China Turns to Multilateralism: Foreign Policy and Regional Security (Routledge Contemporary China)
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China’s recent rapid economic growth has drawn global attention to its foreign policy, which increasingly has had an impact on world politics. In contrast with China’s long-standing preference for bilateralism or unilateralism in foreign policy, recent decades have seen changes in the PRC’s attitude and in its declaratory and operational policies, with a trend toward the accepting and advocating of multilateralism in international affairs. Whilst China’s involvement has been primarily in the economic arena, for example, participation in the World Trade Organization and ASEAN Plus Three, it has more recently expanded into international security institutions, such as the Shanghai Cooperation Organization.
This book records, analyzes, and attempts to conceptualize, this phenomenal development in Chinese foreign policy and its impact on international relations, with the emphasis on China’s active participation in multilaterally-oriented regional security regimes. Written by an impressive team of international scholars, this book is the first collective effort in the field of China studies and international relations to look at China’s recent turn to multilateralism in foreign affairs. It will appeal to students and scholars of Chinese politics and foreign policy, security studies and international relations.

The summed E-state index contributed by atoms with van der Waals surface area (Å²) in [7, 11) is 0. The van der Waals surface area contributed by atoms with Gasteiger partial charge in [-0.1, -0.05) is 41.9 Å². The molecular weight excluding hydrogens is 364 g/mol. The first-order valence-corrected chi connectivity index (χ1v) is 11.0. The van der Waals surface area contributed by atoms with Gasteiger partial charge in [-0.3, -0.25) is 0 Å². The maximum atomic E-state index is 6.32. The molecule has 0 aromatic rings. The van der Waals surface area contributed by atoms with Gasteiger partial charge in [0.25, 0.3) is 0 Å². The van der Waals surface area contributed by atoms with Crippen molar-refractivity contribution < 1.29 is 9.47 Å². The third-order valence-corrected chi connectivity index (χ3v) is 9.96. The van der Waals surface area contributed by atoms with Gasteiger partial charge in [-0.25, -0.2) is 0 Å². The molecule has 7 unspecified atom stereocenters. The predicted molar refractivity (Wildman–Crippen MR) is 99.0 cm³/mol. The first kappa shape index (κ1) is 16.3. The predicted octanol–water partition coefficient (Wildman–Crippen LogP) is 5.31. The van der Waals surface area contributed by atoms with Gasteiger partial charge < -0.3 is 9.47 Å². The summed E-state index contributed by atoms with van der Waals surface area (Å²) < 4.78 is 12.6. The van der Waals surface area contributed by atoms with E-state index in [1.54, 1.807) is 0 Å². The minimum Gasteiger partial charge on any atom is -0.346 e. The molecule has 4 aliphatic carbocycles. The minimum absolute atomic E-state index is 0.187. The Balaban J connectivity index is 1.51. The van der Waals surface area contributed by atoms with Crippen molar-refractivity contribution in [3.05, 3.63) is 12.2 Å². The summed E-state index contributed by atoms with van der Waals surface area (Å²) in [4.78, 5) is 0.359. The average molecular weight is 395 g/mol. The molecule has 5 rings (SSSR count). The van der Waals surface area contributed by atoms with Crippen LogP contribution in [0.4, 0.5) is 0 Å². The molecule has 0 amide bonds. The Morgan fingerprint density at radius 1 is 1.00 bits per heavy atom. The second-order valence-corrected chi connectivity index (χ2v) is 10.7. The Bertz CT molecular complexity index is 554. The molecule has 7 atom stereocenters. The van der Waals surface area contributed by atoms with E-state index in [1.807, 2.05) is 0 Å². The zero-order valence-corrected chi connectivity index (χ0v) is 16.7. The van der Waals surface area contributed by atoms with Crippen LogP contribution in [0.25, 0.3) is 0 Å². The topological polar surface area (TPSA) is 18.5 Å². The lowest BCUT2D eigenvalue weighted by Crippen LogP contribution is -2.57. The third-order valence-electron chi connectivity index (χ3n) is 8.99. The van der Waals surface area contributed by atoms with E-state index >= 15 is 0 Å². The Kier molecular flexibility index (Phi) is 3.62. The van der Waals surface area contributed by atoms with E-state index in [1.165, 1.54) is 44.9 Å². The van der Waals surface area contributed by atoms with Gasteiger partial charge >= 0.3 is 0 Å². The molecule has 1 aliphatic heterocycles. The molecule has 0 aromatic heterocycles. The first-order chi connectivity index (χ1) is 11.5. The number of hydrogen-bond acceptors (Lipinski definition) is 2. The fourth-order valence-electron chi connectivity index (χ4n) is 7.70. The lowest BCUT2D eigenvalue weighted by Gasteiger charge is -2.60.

initiatives represent a regional intensification of this trend. Indeed, changing trade patterns have profound security externalities. Consistent with Hirschman’s analysis of interwar Germany, the strategic use of economic multilateralism by contemporary China seems designed to cultivate interdependence with smaller countries as a means of enhancing its political power. Consistent with this interpretation, another purpose of China’s efforts at regionalism may be to balance against US power. In the
Cupitt, Seema Gahlaut, and Scott A. Jones, To Supply or To Deny: Comparing Nonproliferation Export Controls in Five Key Countries, The Hague: Kluwer Law International, 2003, pp. 117–42. Davis, Jonathan E., Export Controls in the People’s Republic of China 2005, Athens, GA: Center for International Trade and Security, University of Georgia, 2005. 68 J.-D. Yuan Economy, Elizabeth, “The Impact of International Regimes on Chinese Foreign PolicyMaking: Broadening Perspectives and Policies . . . But
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remarkable passivity toward the pan-regional or sub-regional multilateralism in this part of the world, while China’s almost suddenly emerged “energy obsession” is complicating her external relations, raising the possibility of friction, excessive competition, or confrontation between her and some of her neighbours. All of these are definitely unfavourable to the creating, fostering, and developing of security multilateralism in East Asia. Another problem that negatively influenced China’s active
the Council of Heads of State that holds regular sessions once a year. Below it there are the Council of Heads of Government, the Council of Ministers of Foreign Affairs, and the Conference of Heads of Agencies. All these are basically meeting mechanisms. In addition, there is the Council of National Coordinators that coordinates and manages the daily activities of the organization and makes preparation for the meetings of other councils. SCO also has two permanent agencies: the Secretariat and